Date Published:2016 Jun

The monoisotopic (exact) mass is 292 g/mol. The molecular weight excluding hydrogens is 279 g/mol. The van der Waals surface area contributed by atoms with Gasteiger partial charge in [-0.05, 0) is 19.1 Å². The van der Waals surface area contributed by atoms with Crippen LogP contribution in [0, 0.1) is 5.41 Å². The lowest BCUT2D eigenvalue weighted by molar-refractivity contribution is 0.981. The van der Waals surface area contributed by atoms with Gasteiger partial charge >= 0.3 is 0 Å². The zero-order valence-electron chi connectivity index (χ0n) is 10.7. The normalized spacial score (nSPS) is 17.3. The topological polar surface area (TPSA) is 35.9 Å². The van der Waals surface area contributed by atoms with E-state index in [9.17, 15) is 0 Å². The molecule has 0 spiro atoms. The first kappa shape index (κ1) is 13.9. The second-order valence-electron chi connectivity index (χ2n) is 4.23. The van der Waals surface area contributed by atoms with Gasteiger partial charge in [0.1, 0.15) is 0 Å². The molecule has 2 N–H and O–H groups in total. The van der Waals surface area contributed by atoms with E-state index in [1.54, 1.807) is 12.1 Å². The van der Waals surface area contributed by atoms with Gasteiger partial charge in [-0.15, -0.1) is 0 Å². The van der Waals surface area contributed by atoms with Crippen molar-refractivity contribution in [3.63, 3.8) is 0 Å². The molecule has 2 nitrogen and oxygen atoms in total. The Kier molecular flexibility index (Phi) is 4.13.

PURPOSE: To compare diabetic retinopathy (DR) identification and ungradable image rates between nonmydriatic ultrawide field (UWF) imaging and nonmydriatic multifield fundus photography (NMFP) in a large multistate population-based DR teleophthalmology program. DESIGN: Multiple-site, nonrandomized, consecutive, cross-sectional, retrospective, uncontrolled imaging device evaluation. PARTICIPANTS: Thirty-five thousand fifty-two eyes (17 526 patients) imaged using NMFP and 16 218 eyes (8109 patients) imaged using UWF imaging. METHODS: All patients undergoing Joslin Vision Network (JVN) imaging with either NMFP or UWF imaging from May 1, 2014, through August 30, 2015, within the Indian Health Service-JVN program, which serves American Indian and Alaska Native communities at 97 sites across 25 states, were evaluated. All retinal images were graded using a standardized validated protocol in a centralized reading center. MAIN OUTCOME MEASURES: Ungradable rate for DR and diabetic macular edema (DME). RESULTS: The ungradable rate per patient for DR and DME was significantly lower with UWF imaging compared with NMFP (DR, 2.8% vs. 26.9% [P < 0.0001]; DME, 3.8% vs. 26.2% [P < 0.0001]). Identification of eyes with either DR or referable DR (moderate nonproliferative DR or DME or worse) was increased using UWF imaging from 11.7% to 24.2% (P < 0.0001) and from 6.2% to 13.6% (P < 0.0001), respectively. In eyes with DR imaged with UWF imaging (n = 3926 eyes of 2402 patients), the presence of predominantly peripheral lesions suggested a more severe level of DR in 7.2% of eyes (9.6% of patients). CONCLUSIONS: In a large, widely distributed DR ocular telehealth program, as compared with NMFP, nonmydriatic UWF imaging reduced the number of ungradable eyes by 81%, increased the identification of DR nearly 2-fold, and identified peripheral lesions suggesting more severe DR in almost 10% of patients, thus demonstrating significant benefits of this imaging method for large DR teleophthalmology programs.